One camper reported that in a camp that she attended after WITT, she had bunkmates who were very confused about basic hashkafah topics. She was able to test out her leadership skills as she clued them in to some of the important topics we covered. She was moved by her new self-confidence regarding the impact she could have on her peers.

What Do You Do All Day?

My least favorite part of the job is describing to parents and campers what we do in camp. It’s challenging to explain in a phone conversation why a discussion about leadership might have us walking on a bridge, and why a discussion about Shema might bring us to the Spoons restaurant in Boro Park for a quick dessert. It’s hard to describe why WITT is where Dance Dance Revolution meets the Four Misconceptions of Judaism, and JFK meets the Chosen People phenomenon.

Parents want to know, “Do you have lectures part of the day and fun the rest of the day?” No, the girls aren’t sitting through lectures and then making up for it with fun. The fun and learning go together.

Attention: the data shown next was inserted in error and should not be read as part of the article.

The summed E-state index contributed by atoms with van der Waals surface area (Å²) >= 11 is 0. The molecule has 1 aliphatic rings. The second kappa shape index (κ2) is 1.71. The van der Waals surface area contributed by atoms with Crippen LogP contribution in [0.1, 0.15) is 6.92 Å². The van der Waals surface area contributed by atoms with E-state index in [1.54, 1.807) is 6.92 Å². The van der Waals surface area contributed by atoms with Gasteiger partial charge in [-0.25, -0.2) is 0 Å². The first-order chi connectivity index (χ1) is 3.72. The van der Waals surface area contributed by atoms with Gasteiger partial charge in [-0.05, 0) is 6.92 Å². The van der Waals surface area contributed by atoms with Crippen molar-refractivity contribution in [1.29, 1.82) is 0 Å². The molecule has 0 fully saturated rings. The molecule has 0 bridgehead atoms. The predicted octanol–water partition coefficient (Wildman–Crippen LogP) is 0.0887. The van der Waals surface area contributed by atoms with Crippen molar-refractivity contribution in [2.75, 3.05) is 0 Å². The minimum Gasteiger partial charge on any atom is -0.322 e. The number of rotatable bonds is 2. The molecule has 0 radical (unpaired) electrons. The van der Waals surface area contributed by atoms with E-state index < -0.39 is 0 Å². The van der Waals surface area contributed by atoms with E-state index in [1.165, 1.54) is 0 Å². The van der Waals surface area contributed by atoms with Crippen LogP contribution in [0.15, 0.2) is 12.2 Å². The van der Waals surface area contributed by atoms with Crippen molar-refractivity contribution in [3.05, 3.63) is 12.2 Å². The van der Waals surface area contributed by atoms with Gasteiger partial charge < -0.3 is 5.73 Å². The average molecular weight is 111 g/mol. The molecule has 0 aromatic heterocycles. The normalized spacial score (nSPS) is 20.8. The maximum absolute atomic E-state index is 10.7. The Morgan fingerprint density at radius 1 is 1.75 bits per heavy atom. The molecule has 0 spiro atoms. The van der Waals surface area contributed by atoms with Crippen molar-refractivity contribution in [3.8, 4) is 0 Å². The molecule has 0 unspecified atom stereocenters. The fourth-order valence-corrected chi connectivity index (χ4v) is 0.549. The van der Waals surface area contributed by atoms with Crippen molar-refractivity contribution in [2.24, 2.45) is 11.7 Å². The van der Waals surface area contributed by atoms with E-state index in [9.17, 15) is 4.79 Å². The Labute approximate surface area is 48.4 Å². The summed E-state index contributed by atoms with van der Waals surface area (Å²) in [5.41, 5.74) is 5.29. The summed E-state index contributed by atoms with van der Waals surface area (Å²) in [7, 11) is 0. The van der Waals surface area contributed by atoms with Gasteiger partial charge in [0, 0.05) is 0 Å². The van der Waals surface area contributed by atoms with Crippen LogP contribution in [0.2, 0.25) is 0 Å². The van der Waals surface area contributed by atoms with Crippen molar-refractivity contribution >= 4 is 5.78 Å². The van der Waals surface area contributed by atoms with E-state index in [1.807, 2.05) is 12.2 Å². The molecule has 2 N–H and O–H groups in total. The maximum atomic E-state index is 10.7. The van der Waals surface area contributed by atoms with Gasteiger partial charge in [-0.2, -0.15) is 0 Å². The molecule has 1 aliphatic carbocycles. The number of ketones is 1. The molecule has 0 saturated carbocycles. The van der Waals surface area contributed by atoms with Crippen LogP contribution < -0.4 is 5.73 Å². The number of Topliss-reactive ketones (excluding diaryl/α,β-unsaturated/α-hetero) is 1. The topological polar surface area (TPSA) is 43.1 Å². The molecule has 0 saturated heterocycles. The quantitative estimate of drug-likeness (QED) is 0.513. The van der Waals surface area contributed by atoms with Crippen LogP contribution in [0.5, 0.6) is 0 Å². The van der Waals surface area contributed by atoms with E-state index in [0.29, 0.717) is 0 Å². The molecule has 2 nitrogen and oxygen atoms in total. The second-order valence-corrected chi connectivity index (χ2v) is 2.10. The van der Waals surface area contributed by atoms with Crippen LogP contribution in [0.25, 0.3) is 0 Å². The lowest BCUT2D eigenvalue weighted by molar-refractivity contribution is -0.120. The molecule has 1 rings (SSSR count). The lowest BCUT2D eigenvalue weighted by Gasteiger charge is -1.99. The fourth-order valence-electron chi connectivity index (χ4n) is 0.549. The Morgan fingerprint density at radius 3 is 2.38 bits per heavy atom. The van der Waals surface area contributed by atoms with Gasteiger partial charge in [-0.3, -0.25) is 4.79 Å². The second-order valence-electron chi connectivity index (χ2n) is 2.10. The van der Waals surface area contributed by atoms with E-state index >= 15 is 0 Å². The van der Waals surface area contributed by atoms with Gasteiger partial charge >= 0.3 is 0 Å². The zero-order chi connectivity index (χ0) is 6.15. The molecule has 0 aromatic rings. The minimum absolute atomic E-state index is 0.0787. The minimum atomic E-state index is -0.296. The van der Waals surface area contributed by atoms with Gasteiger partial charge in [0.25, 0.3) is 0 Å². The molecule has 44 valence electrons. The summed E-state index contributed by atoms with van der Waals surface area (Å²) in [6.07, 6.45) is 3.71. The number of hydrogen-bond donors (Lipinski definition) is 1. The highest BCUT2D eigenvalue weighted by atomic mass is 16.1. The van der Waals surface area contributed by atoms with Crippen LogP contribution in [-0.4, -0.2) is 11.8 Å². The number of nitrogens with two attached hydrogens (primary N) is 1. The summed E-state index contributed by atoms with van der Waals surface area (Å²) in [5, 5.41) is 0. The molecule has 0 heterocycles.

We have regular camp activities like swimming, BBQs, camping, and kumzitzes, but it’s impossible to describe WITT as a typical teen summer. We’ll take trips to places like Bear Mountain, Luna Park, and Macy’s, but you might also walk in on us to find a group of teens sitting around in pajamas on an early summer morning, each with an open Mesillas Yesharim in her lap. They’ll be racing to find the line that’s going to jumpstart the day that will be spent at the beach, partly tanning, but also working their brains and creativity, so that by the end of the day, they have Rav Noach’s Five Levels of Pleasure down pat.

Follow the Leader

In the beginning of the year, I got an application from a potential camper, who wrote in her application that she was turning to WITT for “official” leadership training. I suddenly felt insecure. What we’ve been offering so far is leadership exposure, but certainly not yet a comprehensive training program.